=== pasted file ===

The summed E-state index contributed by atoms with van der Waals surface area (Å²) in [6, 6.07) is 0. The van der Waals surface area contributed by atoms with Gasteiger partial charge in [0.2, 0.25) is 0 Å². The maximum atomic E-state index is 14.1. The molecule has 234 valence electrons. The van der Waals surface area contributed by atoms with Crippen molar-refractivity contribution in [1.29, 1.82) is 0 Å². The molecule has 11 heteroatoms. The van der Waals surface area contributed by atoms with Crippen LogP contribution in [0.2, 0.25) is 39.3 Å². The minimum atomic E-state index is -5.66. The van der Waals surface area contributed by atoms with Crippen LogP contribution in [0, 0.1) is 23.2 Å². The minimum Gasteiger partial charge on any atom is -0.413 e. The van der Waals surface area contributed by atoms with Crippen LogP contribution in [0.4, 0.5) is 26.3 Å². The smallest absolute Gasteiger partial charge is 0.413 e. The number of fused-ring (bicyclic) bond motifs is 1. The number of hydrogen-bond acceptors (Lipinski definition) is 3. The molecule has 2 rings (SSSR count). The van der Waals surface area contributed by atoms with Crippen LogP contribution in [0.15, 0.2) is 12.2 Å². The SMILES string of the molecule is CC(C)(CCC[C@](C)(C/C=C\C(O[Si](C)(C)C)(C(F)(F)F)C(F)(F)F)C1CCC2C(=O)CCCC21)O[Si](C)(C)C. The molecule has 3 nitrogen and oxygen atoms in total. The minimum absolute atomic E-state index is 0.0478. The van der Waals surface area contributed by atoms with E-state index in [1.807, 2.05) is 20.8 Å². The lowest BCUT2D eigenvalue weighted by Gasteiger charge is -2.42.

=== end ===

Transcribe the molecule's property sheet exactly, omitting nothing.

The summed E-state index contributed by atoms with van der Waals surface area (Å²) in [6, 6.07) is 0. The van der Waals surface area contributed by atoms with Gasteiger partial charge in [0.2, 0.25) is 0 Å². The maximum atomic E-state index is 14.1. The molecule has 234 valence electrons. The van der Waals surface area contributed by atoms with Crippen molar-refractivity contribution in [1.29, 1.82) is 0 Å². The molecule has 11 heteroatoms. The van der Waals surface area contributed by atoms with Crippen LogP contribution in [0.2, 0.25) is 39.3 Å². The minimum atomic E-state index is -5.66. The van der Waals surface area contributed by atoms with Crippen LogP contribution in [0, 0.1) is 23.2 Å². The minimum Gasteiger partial charge on any atom is -0.413 e. The van der Waals surface area contributed by atoms with Crippen LogP contribution in [0.4, 0.5) is 26.3 Å². The smallest absolute Gasteiger partial charge is 0.413 e. The number of fused-ring (bicyclic) bond motifs is 1. The number of hydrogen-bond acceptors (Lipinski definition) is 3. The molecule has 2 rings (SSSR count). The van der Waals surface area contributed by atoms with Crippen LogP contribution in [0.15, 0.2) is 12.2 Å². The SMILES string of the molecule is CC(C)(CCC[C@](C)(C/C=C\C(O[Si](C)(C)C)(C(F)(F)F)C(F)(F)F)C1CCC2C(=O)CCCC21)O[Si](C)(C)C. The molecule has 3 nitrogen and oxygen atoms in total. The minimum absolute atomic E-state index is 0.0478. The van der Waals surface area contributed by atoms with E-state index in [1.807, 2.05) is 20.8 Å². The lowest BCUT2D eigenvalue weighted by Gasteiger charge is -2.42.